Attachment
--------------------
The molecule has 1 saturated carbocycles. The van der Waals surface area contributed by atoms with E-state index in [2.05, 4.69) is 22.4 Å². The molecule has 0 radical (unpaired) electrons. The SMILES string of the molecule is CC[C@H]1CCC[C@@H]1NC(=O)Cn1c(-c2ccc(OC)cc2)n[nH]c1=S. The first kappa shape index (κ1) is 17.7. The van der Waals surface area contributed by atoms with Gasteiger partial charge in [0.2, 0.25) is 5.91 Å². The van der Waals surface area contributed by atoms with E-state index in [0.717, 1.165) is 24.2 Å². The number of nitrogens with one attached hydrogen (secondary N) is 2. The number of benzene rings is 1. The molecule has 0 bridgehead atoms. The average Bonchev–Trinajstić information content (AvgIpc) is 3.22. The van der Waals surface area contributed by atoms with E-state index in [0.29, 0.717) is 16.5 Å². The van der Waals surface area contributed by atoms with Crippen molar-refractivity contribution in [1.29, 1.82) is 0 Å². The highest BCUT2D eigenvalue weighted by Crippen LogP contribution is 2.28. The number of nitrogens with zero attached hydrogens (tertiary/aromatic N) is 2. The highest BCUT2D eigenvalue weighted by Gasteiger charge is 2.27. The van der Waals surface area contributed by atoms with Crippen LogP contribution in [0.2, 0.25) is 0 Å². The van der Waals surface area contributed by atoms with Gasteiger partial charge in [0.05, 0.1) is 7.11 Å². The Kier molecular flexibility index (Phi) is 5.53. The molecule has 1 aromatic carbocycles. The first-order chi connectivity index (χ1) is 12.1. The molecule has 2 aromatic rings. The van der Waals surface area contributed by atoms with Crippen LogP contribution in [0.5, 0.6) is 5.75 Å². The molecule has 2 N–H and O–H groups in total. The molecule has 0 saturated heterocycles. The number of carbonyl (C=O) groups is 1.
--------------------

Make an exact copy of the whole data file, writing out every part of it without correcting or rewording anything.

The molecule has 1 saturated carbocycles. The van der Waals surface area contributed by atoms with E-state index in [2.05, 4.69) is 22.4 Å². The molecule has 0 radical (unpaired) electrons. The SMILES string of the molecule is CC[C@H]1CCC[C@@H]1NC(=O)Cn1c(-c2ccc(OC)cc2)n[nH]c1=S. The first kappa shape index (κ1) is 17.7. The van der Waals surface area contributed by atoms with Gasteiger partial charge in [0.2, 0.25) is 5.91 Å². The van der Waals surface area contributed by atoms with E-state index in [0.717, 1.165) is 24.2 Å². The number of nitrogens with one attached hydrogen (secondary N) is 2. The number of benzene rings is 1. The molecule has 0 bridgehead atoms. The average Bonchev–Trinajstić information content (AvgIpc) is 3.22. The van der Waals surface area contributed by atoms with E-state index in [0.29, 0.717) is 16.5 Å². The van der Waals surface area contributed by atoms with Crippen molar-refractivity contribution in [1.29, 1.82) is 0 Å². The highest BCUT2D eigenvalue weighted by Crippen LogP contribution is 2.28. The number of nitrogens with zero attached hydrogens (tertiary/aromatic N) is 2. The highest BCUT2D eigenvalue weighted by Gasteiger charge is 2.27. The van der Waals surface area contributed by atoms with Crippen LogP contribution in [0.2, 0.25) is 0 Å². The van der Waals surface area contributed by atoms with Gasteiger partial charge in [0.05, 0.1) is 7.11 Å². The Kier molecular flexibility index (Phi) is 5.53. The molecule has 1 aromatic carbocycles. The first-order chi connectivity index (χ1) is 12.1. The molecule has 2 aromatic rings. The van der Waals surface area contributed by atoms with Crippen LogP contribution in [0.5, 0.6) is 5.75 Å². The molecule has 2 N–H and O–H groups in total. The molecule has 0 saturated heterocycles. The number of carbonyl (C=O) groups is 1.